HDMI output: Use the HDMI port to output to a 4K UHD or Full HD 1080p monitor or projector.
On one side, there is a USB-A port for connecting legacy devices and a USB-C port that can be used to power the laptop. Of course, you will need to supply your own cable and wall adapter.
USB-A Ports: Connect to an external mouse, keyboard, or hard-drive. These ports also provide power pass-through to charge devices like your iPhone or Bluetooth headphones.
USB-C Ports: Have a notebook with limited USB-C ports? Use the extra USB-C port on the Nucleum to connect your other devices.
On the other side, there is a second USB-A port, a USB-C port for connecting USB-C devices, a microSD card slot, and a full SD slot. Kingston had photographers in mind when designing this accessory.
Card Reader: Shoot, transfer, and edit your footage wherever you are using the SD and microSD slots.
Best of all, if the need arises, you can use all seven of the “new” ports at the very same time. In other words, for just over $70 you get a small accessory that brings all of the “missing” ports back. It is easy to carry everywhere and turns one USB-C port into seven ports. It is small. It is neat and clean. And it works.
- Seven ports of potential from one USB-C connection
- Add more pixels using the 4K HDMI output
- Power pass through to charge your connected devices
- Small and light, makes it easy to take with you
- Designed for content creators with the included SD and microSD slots
There are a number of adapters currently available to reintroduce the “missing” ports to your late model Apple laptop. The Nucleum, however, stands out in my mind for a few reasons. First, it is fairly small and extremely light. That means you won’t mind keeping it in your gear bag all the time so that, when you need it, it is there. Second, the Nucleum only requires a single USB-C port on your MacBook. That means it will work with any of Apple’s current laptops. Third, the five-inch cable between the USB-connector and the Nucleum means you have the flexibility to arrange your cables in a manner that helps keep all the cables out of the way. Fourth, the Nucleum has enough ports to connect a wide range of external devices but not so many that it becomes cumbersome and confusing. Finally, the inclusion of a USB-C for power means the Nucleum will not only keep your laptop charged but that it will also power the accessories attached to it. In short, the Nucleum is an inexpensive way to attach tons of accessories to a “port-compromised” MacBook without the need to spend a fortune or carry around something big and bulky.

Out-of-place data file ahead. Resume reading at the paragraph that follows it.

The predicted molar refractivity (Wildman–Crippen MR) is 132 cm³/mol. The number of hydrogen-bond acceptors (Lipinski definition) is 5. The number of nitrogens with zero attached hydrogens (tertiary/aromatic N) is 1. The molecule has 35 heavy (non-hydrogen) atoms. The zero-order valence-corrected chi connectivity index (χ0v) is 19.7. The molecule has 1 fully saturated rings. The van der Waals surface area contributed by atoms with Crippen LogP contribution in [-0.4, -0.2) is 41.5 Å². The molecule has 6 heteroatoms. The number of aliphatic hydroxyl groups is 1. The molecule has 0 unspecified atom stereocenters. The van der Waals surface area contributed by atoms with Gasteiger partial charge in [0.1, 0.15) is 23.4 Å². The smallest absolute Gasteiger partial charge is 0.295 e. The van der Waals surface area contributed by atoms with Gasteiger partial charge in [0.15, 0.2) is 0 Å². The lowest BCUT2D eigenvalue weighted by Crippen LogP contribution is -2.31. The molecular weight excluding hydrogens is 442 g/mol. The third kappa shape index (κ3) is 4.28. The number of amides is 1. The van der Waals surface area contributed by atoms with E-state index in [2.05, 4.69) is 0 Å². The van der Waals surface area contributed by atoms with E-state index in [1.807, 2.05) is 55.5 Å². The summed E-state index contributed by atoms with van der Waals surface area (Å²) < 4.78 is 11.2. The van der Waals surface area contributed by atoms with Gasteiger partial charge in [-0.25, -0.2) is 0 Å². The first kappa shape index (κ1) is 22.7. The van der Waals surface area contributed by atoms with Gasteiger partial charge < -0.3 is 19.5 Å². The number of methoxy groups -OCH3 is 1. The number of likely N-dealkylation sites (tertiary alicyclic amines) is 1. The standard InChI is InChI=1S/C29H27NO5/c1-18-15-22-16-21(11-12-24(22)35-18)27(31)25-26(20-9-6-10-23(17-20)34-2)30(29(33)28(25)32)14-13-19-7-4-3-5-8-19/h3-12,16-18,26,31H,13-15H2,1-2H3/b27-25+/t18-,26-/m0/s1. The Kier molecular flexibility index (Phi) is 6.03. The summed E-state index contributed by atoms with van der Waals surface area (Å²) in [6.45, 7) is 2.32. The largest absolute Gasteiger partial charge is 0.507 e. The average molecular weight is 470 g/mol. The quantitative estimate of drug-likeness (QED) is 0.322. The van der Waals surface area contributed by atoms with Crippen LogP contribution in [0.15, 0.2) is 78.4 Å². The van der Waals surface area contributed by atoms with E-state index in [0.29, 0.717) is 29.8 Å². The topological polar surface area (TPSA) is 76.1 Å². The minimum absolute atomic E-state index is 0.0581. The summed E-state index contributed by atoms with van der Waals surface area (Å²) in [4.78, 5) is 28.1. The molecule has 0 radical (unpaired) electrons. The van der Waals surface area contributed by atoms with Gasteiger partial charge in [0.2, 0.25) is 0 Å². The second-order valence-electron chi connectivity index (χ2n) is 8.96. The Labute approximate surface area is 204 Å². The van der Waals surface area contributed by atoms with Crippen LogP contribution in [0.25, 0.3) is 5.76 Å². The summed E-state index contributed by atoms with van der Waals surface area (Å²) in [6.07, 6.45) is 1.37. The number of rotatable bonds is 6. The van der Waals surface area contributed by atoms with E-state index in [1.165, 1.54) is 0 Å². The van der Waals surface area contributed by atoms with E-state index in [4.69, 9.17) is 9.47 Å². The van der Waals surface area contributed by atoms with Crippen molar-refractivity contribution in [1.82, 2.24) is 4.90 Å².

If you have a current Apple laptop or plan to get one, you will want to check out this accessory from Kingston. Learn more and order yours here.
Source: Manufacturer supplied review sample of the Kingston Nucleum
What I Like: Only requires a single USB-C port on the laptop; Offers a variety of connectivity options; A 5″ cable lets you create a setup that is as comfortable as it is efficient
What Needs Improvement: No protective bag included with an accessory that will likely be used during travel; No Ethernet connection (I haven’t used one in years, but I know some people still do)